A key move makes an egg

Published online 18 July 2018

Scientists identify a protein with an essential role in egg cell maturation.

Sedeer El-Showk

Research by Nancy Nader of WCM-Q showed for the first time that a protein involved in brain development and cholesterol uptake also plays a role in reproduction.
Research by Nancy Nader of WCM-Q showed for the first time that a protein involved in brain development and cholesterol uptake also plays a role in reproduction.
© Weill Cornell Medicine-Qatar
Researchers have discovered a gene that plays an essential role in the maturation of frog egg cells. While the findings expand our understanding of reproductive biology, their broader applicability remains unclear.

A team at Weill Cornell Medicine in Qatar aimed to understand the activity of a protein known to be an important player in frog egg cell maturation, membrane progesterone receptor beta (mPRβ). “One of the approaches we decided to use was to identify proteins that interact with and bind to mPRβ,” says Nancy Nader, the study’s lead author.

To do this, they created two different versions of mPRβ by attaching a fluorescent marker at either end. One of the versions remained functional, while the other could no longer play its role in the cell. 

By using the two mPRβ versions as bait, the team could identify proteins which interacted with the functional mPRβ but not the defunct form. The most consistent interaction they found was with the very-low-density lipoprotein receptor (VLDLR), a receptor mainly involved in cholesterol uptake and signalling in neurons. 

“We were very surprised and initially sceptical when VLDLR was pulled down,” says Nader, since there was no reason to expect VLDLR to be involved in egg cell maturation. To confirm these results, the team knocked down VLDLR in immature frog eggs. This stopped mPRβ from being targeted to its correct location, in the cell membrane, and blocked downstream signalling and egg maturation.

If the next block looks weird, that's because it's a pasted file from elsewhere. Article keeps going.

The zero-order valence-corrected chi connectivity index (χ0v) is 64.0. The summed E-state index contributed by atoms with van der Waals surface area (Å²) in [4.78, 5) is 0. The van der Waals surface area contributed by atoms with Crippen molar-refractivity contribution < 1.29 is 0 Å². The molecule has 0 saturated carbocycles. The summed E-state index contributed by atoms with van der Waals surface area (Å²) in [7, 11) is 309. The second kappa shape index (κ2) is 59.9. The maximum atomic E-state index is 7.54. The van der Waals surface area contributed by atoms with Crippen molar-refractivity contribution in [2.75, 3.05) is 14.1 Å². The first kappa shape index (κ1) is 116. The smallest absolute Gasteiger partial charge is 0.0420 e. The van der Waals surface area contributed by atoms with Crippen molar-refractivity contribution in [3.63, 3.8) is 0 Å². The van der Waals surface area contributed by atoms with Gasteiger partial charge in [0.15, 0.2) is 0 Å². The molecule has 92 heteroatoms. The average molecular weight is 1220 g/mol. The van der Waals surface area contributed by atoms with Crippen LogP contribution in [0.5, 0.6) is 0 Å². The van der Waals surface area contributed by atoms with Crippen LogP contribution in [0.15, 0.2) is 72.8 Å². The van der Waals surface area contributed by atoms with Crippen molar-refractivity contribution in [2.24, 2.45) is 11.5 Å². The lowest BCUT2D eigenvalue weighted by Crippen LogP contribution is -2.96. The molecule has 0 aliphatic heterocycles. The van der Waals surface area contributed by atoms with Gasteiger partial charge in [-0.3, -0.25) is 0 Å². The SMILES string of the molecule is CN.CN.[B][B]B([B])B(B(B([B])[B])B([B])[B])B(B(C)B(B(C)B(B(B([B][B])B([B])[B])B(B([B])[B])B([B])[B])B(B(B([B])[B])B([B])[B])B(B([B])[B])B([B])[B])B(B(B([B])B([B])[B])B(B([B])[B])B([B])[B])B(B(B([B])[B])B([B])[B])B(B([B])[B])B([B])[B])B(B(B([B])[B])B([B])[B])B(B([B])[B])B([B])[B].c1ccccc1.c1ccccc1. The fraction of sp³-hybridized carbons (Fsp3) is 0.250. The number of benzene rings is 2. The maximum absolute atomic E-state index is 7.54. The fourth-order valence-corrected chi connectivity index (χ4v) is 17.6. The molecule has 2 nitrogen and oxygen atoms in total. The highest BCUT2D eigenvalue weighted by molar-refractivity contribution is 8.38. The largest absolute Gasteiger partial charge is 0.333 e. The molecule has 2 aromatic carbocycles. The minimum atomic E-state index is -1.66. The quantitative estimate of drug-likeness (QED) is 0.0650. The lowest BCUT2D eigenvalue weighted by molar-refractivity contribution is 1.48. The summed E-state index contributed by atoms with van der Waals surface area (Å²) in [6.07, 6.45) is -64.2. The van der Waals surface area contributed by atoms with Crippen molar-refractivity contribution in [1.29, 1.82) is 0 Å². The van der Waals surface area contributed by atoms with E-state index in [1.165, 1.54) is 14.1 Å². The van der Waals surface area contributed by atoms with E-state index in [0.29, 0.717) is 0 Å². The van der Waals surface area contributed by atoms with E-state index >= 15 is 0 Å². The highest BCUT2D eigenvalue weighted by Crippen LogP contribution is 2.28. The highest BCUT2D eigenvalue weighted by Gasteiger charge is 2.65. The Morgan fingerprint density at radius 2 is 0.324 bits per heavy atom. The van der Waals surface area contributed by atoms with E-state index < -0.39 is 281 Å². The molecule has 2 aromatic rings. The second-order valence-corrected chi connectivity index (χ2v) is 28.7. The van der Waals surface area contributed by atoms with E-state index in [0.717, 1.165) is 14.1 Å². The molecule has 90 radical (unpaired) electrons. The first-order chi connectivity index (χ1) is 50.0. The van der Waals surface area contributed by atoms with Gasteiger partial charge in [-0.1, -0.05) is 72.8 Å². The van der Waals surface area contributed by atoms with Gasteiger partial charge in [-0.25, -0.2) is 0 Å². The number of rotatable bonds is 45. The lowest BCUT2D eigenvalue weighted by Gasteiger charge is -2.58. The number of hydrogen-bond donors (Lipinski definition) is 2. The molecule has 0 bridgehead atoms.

Finally, the researchers used confocal microscopy to follow the position of VLDLR and mPRβ in cells. Without VLDLR, mPRβ doesn’t move from the endoplasmic reticulum to the Golgi bodies, which Nader describes as “crucial for the receptor to become active”. 

Without its molecular chaperone, mPRβ fails to reach the correct location in these cells.

Ellis Levin, an endocrinologist at UC Irvine who was not involved in the study, says that the researchers “show that VLDLR chaperones mPRβ to the Golgi, but never address how mPRβ would then traffic to the plasma membrane for signal transduction and biological effects. That would be crucial to complete the story."

The paper also focuses solely on mPRβ – one of five receptors in the mPR family – without addressing the role of others. "Since it's not clear that mPR plays important biological roles in mammals, it's not clear that the role of VLDLR as a chaperone matters," adds Levin.

However, Nader notes that recent studies “are highlighting emerging, potentially important roles for mPRβ in mammals.” 

The team is planning further studies to test the connection between VLDLR and mPRβ in other tissues and in mammalian cells, as well as the possibility that VLDLR interacts with the dominant mPR, mPRα. Meanwhile, they are investigating other proteins captured by their mPRβ bait. 


Nader, N. et al. The VLDL receptor regulates membrane progesterone receptor trafficking and non-genomic signaling. Journal of Cell Science (2018).